Employers are not required to allow employees to use leave during their first 106 calendar days of employment. No more than 64 leave hours can be used each year. An employee may take leave in the smallest increment that the employer's payroll system uses to account for absences or use of work time, but employers can require employees to take such leave in minimum increments of 4 hours or less.

If the need to use leave is foreseeable, an employer may require an employee to provide reasonable advance notice of not more than seven days before the date the anticipated leave would begin. If the need to use leave is unforeseeable, an employee must provide notice as soon as practicable. An employer may deny a leave request if an employee fails to provide required notice and the absence will cause a disruption to the employer. Certain employers that provide services to developmentally disabled or mentally ill individuals can deny leave requests if the need for leave is foreseeable, the employer cannot locate a suitable replacement after exercising reasonable efforts, and the absence will cause a disruption of service to at least one client.

Employers can require employees to verify that leave was taken for a covered purpose when leave is used for more than two consecutive scheduled shifts. Verification can also be required if leave is taken between the first 107 and 120 calendar days of employment, and at the time of hiring the employee agreed to provide verification under terms mutually agreed to by both parties. If an employee fails or refuses to provide required verification, an employer can deny a subsequent request to take statutory leave.

Leave must be paid at the same rate at which the employee normally earns wages. Tipped employees must be paid the full state minimum wage.

End-of-Employment Issues

Accrued unused leave need not be paid out when employment ends. If an employee was advanced leave to use before it was accrued, the balance owed may be deducted from final wages if the employee authorized the deduction when the leave was used.

If an employee is rehired by the same employer within 37 weeks after leaving employment, the employer must reinstate any accrued but unused leave unless the employer voluntarily paid out the leave when employment ended.

Employer Notice and Recordkeeping Obligations

Employers must notify employees of their rights under the law, which include: 1) how leave is accrued; 2) the purposes for which leave can be used; 3) prohibitions against adverse action against an employee for exercising a protected right; and 4) the ability to report an alleged violation to the state labor department or file a private lawsuit. The state labor department must create a poster and model notice that employers can use to comply with the notice requirement.

When wages are paid, an employer must provide the amount of leave that is available in writing. This may be accomplished via an online system through which employees can access their leave balances.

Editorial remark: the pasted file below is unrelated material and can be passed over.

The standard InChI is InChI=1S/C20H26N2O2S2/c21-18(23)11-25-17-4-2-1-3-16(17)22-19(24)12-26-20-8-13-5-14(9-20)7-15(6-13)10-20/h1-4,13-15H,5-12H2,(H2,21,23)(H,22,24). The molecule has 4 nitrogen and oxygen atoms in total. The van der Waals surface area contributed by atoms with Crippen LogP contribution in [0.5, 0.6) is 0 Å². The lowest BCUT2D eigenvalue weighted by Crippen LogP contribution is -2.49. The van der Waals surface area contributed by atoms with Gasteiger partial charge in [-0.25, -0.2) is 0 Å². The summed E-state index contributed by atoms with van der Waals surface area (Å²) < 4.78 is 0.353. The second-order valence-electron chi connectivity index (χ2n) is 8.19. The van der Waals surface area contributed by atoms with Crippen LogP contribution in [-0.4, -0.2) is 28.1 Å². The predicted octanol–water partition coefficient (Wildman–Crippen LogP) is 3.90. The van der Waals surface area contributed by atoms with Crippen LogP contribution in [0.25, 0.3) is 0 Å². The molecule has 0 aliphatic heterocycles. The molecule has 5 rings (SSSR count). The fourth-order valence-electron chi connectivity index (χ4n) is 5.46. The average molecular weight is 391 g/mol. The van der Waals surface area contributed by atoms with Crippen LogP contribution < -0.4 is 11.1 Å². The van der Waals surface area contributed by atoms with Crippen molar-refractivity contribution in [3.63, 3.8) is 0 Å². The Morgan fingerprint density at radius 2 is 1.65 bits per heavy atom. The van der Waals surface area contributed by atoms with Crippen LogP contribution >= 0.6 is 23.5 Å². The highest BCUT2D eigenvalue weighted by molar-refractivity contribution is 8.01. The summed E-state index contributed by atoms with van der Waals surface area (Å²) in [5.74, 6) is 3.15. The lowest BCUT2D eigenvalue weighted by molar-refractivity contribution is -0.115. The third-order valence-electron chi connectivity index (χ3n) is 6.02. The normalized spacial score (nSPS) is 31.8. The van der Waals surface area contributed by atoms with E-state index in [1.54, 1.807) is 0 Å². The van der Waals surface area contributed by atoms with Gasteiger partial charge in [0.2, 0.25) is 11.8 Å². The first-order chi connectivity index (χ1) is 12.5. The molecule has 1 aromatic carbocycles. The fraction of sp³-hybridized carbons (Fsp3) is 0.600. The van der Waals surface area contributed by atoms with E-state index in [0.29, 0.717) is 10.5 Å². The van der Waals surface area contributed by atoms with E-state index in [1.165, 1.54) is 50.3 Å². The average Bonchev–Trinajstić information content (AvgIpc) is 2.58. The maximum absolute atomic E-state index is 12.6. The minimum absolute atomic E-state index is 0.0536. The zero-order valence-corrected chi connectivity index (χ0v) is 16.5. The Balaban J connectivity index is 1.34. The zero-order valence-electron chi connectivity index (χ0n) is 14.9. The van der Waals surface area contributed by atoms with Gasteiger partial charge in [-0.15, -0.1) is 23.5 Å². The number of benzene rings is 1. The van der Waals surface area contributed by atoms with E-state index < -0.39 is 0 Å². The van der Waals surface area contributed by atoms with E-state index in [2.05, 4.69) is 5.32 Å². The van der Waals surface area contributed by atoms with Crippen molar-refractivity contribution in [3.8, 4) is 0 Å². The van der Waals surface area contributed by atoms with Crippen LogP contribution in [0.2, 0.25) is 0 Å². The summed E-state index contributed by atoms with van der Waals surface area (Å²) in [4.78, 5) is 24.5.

Employers must keep for at least three years a record of leave accrued and used by each employee. If an employer fails to keep accurate records, or allow the labor department access to such records, a rebuttable presumption of noncompliance applies.


Interfering with, restraining, or denying the exercise of a protected right is prohibited, as is taking adverse action or discriminating against employees exercising such rights in good faith. Protections apply to an employee who mistakenly, but in good faith, alleges a violation of the law.

An absence control policy cannot count a use of sick and safe leave as an absence that may lead to or result in an adverse action.

An employer may not require that an employee search for or find replacement work when taking leave.

An employer that violates the law is guilty of a misdemeanor and, if convicted, will be subject to a fine not to exceed $1,000 per employee. Remedies for violations of the Act that employees may recover through private lawsuits include the value of leave, actual economic damages, three times of value of leave, punitive damages, reasonable attorneys' fees and costs, injunctive relief, and other appropriate relief.

Other Items

Other issues the law addresses include:

  • Definition of a "year"
  • The law's impact on workers' compensation benefits, more generous sick and safe leave laws, and federal law
  • Shift-trading and/or makeup hours generally and in the restaurant industry
  • Complying with an employer's customary notice procedure for unforeseeable absences
  • Disciplining employees for unlawful leave use
  • Carryover pertaining to non-profit employees working on a one-year grant
  • Obligations of successor employers
  • Employee prohibitions

What's Next

The Maryland Chamber of Commerce is attempting to negotiate a 60- or 90-day extension of the law's February 11, 2018 effective date. Additionally, a compromise measure introduced by the governor has been received in the General Assembly. However, at this time it is uncertain whether either effort will be enacted in whole or part. Accordingly, employers have only a few weeks to comply with the law.


1 For a more detailed discussion of the Prince George's County law, see Elizabeth Lalik and Sebastian Chilco, Prince George's County, Maryland Enacts Paid "Safe" Time Law, Littler Insight (Dec. 19, 2017).